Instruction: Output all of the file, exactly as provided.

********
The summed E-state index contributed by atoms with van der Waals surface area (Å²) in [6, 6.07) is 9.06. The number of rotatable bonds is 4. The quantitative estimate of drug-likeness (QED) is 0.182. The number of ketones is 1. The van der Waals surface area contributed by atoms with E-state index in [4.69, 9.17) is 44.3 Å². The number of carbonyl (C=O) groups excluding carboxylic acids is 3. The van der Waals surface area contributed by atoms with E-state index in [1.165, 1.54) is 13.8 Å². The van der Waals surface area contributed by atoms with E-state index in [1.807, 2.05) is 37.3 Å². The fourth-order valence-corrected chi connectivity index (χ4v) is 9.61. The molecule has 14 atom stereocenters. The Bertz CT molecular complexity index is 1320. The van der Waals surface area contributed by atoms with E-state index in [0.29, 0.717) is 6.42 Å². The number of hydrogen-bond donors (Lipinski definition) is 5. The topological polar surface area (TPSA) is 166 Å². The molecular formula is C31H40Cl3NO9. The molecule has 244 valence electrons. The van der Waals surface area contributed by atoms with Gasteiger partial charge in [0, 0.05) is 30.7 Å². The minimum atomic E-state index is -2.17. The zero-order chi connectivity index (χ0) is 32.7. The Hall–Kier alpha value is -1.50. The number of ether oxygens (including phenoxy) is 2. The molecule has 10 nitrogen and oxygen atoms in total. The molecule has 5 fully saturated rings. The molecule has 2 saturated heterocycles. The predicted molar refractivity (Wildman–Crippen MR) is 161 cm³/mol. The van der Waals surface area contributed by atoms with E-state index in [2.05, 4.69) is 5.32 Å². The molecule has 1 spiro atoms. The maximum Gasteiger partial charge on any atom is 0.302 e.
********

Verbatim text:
The summed E-state index contributed by atoms with van der Waals surface area (Å²) in [6, 6.07) is 9.06. The number of rotatable bonds is 4. The quantitative estimate of drug-likeness (QED) is 0.182. The number of ketones is 1. The van der Waals surface area contributed by atoms with E-state index in [4.69, 9.17) is 44.3 Å². The number of carbonyl (C=O) groups excluding carboxylic acids is 3. The van der Waals surface area contributed by atoms with E-state index in [1.165, 1.54) is 13.8 Å². The van der Waals surface area contributed by atoms with E-state index in [1.807, 2.05) is 37.3 Å². The fourth-order valence-corrected chi connectivity index (χ4v) is 9.61. The molecule has 14 atom stereocenters. The Bertz CT molecular complexity index is 1320. The van der Waals surface area contributed by atoms with E-state index in [0.29, 0.717) is 6.42 Å². The number of hydrogen-bond donors (Lipinski definition) is 5. The topological polar surface area (TPSA) is 166 Å². The molecular formula is C31H40Cl3NO9. The molecule has 244 valence electrons. The van der Waals surface area contributed by atoms with Gasteiger partial charge in [0, 0.05) is 30.7 Å². The minimum atomic E-state index is -2.17. The zero-order chi connectivity index (χ0) is 32.7. The Hall–Kier alpha value is -1.50. The number of ether oxygens (including phenoxy) is 2. The molecule has 10 nitrogen and oxygen atoms in total. The molecule has 5 fully saturated rings. The molecule has 2 saturated heterocycles. The predicted molar refractivity (Wildman–Crippen MR) is 161 cm³/mol. The van der Waals surface area contributed by atoms with E-state index in [2.05, 4.69) is 5.32 Å². The molecule has 1 spiro atoms. The maximum Gasteiger partial charge on any atom is 0.302 e.